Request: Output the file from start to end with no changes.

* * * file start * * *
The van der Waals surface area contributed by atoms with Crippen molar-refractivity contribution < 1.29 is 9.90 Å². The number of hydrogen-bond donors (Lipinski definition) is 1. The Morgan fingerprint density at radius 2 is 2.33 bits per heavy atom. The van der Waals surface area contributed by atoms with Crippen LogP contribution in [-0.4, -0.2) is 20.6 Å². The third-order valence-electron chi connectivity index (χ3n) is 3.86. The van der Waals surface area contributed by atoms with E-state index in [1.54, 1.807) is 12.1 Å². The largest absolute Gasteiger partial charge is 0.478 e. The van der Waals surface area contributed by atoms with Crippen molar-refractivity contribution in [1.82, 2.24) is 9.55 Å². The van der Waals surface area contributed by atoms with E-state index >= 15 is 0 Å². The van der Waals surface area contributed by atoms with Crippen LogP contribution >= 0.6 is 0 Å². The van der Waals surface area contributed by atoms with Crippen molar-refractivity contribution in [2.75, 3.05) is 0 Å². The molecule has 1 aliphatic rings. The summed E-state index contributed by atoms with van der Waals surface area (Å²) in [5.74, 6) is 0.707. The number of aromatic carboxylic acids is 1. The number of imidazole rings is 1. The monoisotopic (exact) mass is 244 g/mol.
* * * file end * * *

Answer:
The van der Waals surface area contributed by atoms with Crippen molar-refractivity contribution < 1.29 is 9.90 Å². The number of hydrogen-bond donors (Lipinski definition) is 1. The Morgan fingerprint density at radius 2 is 2.33 bits per heavy atom. The van der Waals surface area contributed by atoms with Crippen LogP contribution in [-0.4, -0.2) is 20.6 Å². The third-order valence-electron chi connectivity index (χ3n) is 3.86. The van der Waals surface area contributed by atoms with E-state index in [1.54, 1.807) is 12.1 Å². The largest absolute Gasteiger partial charge is 0.478 e. The van der Waals surface area contributed by atoms with Crippen molar-refractivity contribution in [1.82, 2.24) is 9.55 Å². The van der Waals surface area contributed by atoms with E-state index >= 15 is 0 Å². The van der Waals surface area contributed by atoms with Crippen LogP contribution >= 0.6 is 0 Å². The van der Waals surface area contributed by atoms with Crippen molar-refractivity contribution in [2.75, 3.05) is 0 Å². The molecule has 1 aliphatic rings. The summed E-state index contributed by atoms with van der Waals surface area (Å²) in [5.74, 6) is 0.707. The number of aromatic carboxylic acids is 1. The number of imidazole rings is 1. The monoisotopic (exact) mass is 244 g/mol.